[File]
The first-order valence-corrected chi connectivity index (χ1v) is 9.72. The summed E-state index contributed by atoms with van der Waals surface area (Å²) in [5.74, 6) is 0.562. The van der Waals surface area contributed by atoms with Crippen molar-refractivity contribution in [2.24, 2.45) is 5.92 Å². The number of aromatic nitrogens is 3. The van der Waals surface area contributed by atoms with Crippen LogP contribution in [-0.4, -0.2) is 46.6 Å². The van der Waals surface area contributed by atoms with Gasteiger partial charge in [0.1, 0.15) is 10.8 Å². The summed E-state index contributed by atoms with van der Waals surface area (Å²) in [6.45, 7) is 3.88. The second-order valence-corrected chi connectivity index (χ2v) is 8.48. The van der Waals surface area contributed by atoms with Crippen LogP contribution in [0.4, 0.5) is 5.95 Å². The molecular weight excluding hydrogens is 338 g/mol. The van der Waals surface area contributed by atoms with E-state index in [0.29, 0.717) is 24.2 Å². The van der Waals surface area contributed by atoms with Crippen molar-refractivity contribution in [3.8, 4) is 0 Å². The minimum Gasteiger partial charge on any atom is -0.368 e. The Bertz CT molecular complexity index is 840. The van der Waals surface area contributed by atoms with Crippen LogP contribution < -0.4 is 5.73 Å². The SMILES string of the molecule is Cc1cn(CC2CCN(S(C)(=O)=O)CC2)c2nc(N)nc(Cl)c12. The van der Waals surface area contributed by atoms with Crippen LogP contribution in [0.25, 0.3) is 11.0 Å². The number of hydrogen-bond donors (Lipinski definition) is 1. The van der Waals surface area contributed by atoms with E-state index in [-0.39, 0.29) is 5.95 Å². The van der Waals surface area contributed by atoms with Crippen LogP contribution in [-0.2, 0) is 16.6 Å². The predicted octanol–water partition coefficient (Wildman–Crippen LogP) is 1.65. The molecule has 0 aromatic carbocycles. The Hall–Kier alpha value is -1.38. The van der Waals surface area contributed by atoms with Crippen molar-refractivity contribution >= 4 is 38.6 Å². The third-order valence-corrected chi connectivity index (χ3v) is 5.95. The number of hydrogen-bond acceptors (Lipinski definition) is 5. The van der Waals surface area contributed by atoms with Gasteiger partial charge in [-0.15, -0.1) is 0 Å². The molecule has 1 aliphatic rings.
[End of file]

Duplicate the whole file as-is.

The first-order valence-corrected chi connectivity index (χ1v) is 9.72. The summed E-state index contributed by atoms with van der Waals surface area (Å²) in [5.74, 6) is 0.562. The van der Waals surface area contributed by atoms with Crippen molar-refractivity contribution in [2.24, 2.45) is 5.92 Å². The number of aromatic nitrogens is 3. The van der Waals surface area contributed by atoms with Crippen LogP contribution in [-0.4, -0.2) is 46.6 Å². The van der Waals surface area contributed by atoms with Gasteiger partial charge in [0.1, 0.15) is 10.8 Å². The summed E-state index contributed by atoms with van der Waals surface area (Å²) in [6.45, 7) is 3.88. The second-order valence-corrected chi connectivity index (χ2v) is 8.48. The van der Waals surface area contributed by atoms with Crippen LogP contribution in [0.4, 0.5) is 5.95 Å². The molecular weight excluding hydrogens is 338 g/mol. The van der Waals surface area contributed by atoms with E-state index in [0.29, 0.717) is 24.2 Å². The van der Waals surface area contributed by atoms with Crippen molar-refractivity contribution in [3.8, 4) is 0 Å². The minimum Gasteiger partial charge on any atom is -0.368 e. The Bertz CT molecular complexity index is 840. The van der Waals surface area contributed by atoms with Crippen LogP contribution < -0.4 is 5.73 Å². The SMILES string of the molecule is Cc1cn(CC2CCN(S(C)(=O)=O)CC2)c2nc(N)nc(Cl)c12. The van der Waals surface area contributed by atoms with Crippen LogP contribution in [0.25, 0.3) is 11.0 Å². The number of hydrogen-bond donors (Lipinski definition) is 1. The van der Waals surface area contributed by atoms with E-state index in [-0.39, 0.29) is 5.95 Å². The van der Waals surface area contributed by atoms with Crippen LogP contribution in [-0.2, 0) is 16.6 Å². The predicted octanol–water partition coefficient (Wildman–Crippen LogP) is 1.65. The molecule has 0 aromatic carbocycles. The Hall–Kier alpha value is -1.38. The van der Waals surface area contributed by atoms with Crippen molar-refractivity contribution >= 4 is 38.6 Å². The third-order valence-corrected chi connectivity index (χ3v) is 5.95. The number of hydrogen-bond acceptors (Lipinski definition) is 5. The van der Waals surface area contributed by atoms with Gasteiger partial charge in [-0.15, -0.1) is 0 Å². The molecule has 1 aliphatic rings.